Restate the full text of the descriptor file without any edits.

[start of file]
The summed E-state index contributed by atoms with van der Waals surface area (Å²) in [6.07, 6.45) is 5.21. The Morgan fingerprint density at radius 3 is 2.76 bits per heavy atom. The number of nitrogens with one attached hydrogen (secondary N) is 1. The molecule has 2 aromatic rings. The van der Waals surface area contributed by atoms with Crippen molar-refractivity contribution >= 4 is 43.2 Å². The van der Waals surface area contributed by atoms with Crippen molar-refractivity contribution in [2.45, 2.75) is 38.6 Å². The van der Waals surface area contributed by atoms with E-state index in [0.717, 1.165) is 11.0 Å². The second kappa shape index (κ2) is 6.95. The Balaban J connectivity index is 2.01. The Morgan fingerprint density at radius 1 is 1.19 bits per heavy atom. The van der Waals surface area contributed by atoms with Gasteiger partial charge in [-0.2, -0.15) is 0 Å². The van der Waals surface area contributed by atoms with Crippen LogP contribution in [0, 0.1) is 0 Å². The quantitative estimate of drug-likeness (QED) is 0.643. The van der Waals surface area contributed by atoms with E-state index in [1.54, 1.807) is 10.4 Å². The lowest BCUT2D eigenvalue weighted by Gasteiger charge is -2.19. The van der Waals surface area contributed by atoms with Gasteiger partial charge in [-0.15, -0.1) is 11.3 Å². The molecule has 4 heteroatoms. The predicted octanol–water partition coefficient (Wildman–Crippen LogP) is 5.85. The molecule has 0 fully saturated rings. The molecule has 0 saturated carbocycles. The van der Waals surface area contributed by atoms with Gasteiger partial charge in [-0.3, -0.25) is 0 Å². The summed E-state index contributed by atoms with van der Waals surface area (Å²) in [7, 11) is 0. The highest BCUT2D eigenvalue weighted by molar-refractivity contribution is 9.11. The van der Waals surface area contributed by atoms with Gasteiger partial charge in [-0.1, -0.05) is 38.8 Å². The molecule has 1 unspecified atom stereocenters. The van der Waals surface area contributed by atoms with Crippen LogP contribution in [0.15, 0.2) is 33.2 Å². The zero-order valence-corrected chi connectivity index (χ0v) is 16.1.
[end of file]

The summed E-state index contributed by atoms with van der Waals surface area (Å²) in [6.07, 6.45) is 5.21. The Morgan fingerprint density at radius 3 is 2.76 bits per heavy atom. The number of nitrogens with one attached hydrogen (secondary N) is 1. The molecule has 2 aromatic rings. The van der Waals surface area contributed by atoms with Crippen molar-refractivity contribution >= 4 is 43.2 Å². The van der Waals surface area contributed by atoms with Crippen molar-refractivity contribution in [2.45, 2.75) is 38.6 Å². The van der Waals surface area contributed by atoms with E-state index in [0.717, 1.165) is 11.0 Å². The second kappa shape index (κ2) is 6.95. The Balaban J connectivity index is 2.01. The Morgan fingerprint density at radius 1 is 1.19 bits per heavy atom. The van der Waals surface area contributed by atoms with Gasteiger partial charge in [-0.2, -0.15) is 0 Å². The van der Waals surface area contributed by atoms with Crippen LogP contribution in [0, 0.1) is 0 Å². The quantitative estimate of drug-likeness (QED) is 0.643. The van der Waals surface area contributed by atoms with E-state index in [1.54, 1.807) is 10.4 Å². The lowest BCUT2D eigenvalue weighted by Gasteiger charge is -2.19. The van der Waals surface area contributed by atoms with Gasteiger partial charge in [-0.15, -0.1) is 11.3 Å². The molecule has 4 heteroatoms. The predicted octanol–water partition coefficient (Wildman–Crippen LogP) is 5.85. The molecule has 0 fully saturated rings. The molecule has 0 saturated carbocycles. The van der Waals surface area contributed by atoms with Gasteiger partial charge in [-0.3, -0.25) is 0 Å². The summed E-state index contributed by atoms with van der Waals surface area (Å²) in [7, 11) is 0. The highest BCUT2D eigenvalue weighted by molar-refractivity contribution is 9.11. The van der Waals surface area contributed by atoms with Gasteiger partial charge in [-0.1, -0.05) is 38.8 Å². The molecule has 1 unspecified atom stereocenters. The van der Waals surface area contributed by atoms with Crippen LogP contribution in [0.15, 0.2) is 33.2 Å². The zero-order valence-corrected chi connectivity index (χ0v) is 16.1.